The Internet of Things seeks to achieve two basic outcomes: to help you save money, and to help you make money. And the currency of IoT is data.
With a digital-first mindset, you have discovered the business value of connected devices and identified those devices that offer the greatest potential. Now that those connected devices are collecting data, the next step in your IoT journey is to think about how you can get the most value from that data.
Enterprises that store, secure, analyze, report on, and begin to take action on their data have the greatest opportunity to improve their business.
Begin with the end in mind
When tackling the question of ROI, it’s critical to begin with a clear end in mind. Understand what piece of the equation is under the microscope and take the time to set up the right commands to gain the most long-term value. Though the total value might not yet be realized, having an understanding of what you want to accomplish will help you focus on what data you need to gather. Choose one use case and look for potential problems and even unintended solutions in your data. Those “aha” moments can help you better identify challenges, tweak data and see all the possibilities that can help you build a strong model for ROI.
A Keystone study on data-driven enterprises shows that companies that thought through their data use cases – not just what data their collecting, but who can use it, how it’s stored, and how to make it available in real time rather than just reactively – are more profitable, more efficient and more engaged with their customers. Specifically, these data leaders realize an average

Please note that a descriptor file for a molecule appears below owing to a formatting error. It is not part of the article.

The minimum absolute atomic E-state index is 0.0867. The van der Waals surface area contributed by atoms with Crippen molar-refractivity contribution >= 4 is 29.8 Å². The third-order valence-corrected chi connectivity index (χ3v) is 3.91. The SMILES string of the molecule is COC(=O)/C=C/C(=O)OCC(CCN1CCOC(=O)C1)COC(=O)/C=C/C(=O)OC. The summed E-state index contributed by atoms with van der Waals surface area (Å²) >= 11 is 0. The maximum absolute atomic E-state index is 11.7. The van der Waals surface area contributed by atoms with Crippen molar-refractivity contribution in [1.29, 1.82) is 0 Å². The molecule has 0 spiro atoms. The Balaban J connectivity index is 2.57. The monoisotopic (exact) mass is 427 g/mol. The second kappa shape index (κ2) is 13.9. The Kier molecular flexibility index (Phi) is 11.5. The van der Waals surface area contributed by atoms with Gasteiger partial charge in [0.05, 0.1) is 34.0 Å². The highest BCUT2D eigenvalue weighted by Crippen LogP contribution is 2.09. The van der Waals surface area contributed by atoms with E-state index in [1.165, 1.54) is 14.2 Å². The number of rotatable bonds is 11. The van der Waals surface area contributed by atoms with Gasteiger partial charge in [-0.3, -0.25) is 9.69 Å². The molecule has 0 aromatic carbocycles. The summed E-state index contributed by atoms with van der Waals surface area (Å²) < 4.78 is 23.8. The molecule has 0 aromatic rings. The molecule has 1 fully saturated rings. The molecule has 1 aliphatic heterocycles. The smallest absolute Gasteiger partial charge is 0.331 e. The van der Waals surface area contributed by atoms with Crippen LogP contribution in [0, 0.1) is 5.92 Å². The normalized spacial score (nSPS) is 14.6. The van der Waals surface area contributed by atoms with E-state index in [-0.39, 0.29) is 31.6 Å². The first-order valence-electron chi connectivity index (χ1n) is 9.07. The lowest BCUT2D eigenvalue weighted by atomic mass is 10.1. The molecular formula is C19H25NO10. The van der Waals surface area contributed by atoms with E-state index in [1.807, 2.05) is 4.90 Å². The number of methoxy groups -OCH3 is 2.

- $100 million higher margins
- $34k in revenue per employee
- just 1% higher IT spend
The data gleaned from connected devices will allow you to optimize performance, reduce risk, and use resources more efficiently. Consider a large enterprise with a dozen conference rooms shared among hundreds of employees. Teams can schedule meetings in these spaces in advance. But what happens when a meeting is cancelled, or ends early? A smart building can collect data on how employees are using each space, move machines away from low-use areas, create new facilities in locations where they are most needed, and conserve energy in the form of lights, air conditioning and heat when it’s not.
Connected devices provide data that can help you be smarter about how you use products and services, help you use resources more efficiently, and lower costs for a stronger bottom line.
Enterprises are discovering that the best way to build business is to offer value added services to the products they already sell. The data you gather from your connected devices can help you understand how customers interact with the items they purchased from you, and what value you can add on an ongoing basis. Car manufacturers build a single engine style, and are able to convert it, tuning up the power based on what customers want. Smart phones come with variable storage, appliances with tiers of service, and features can be turned on and off remotely to meet highly specific customer needs.
Understanding what services your enterprise can add that will offer additional value and encourage ongoing engagement with customers is a critical component to realizing the business value of IoT and how to make money from your data.
Download an excerpt of the IDC MarketScape report to learn more about key players in the market who may be able to help your organization captures and analyzes the data and increase your bottom line.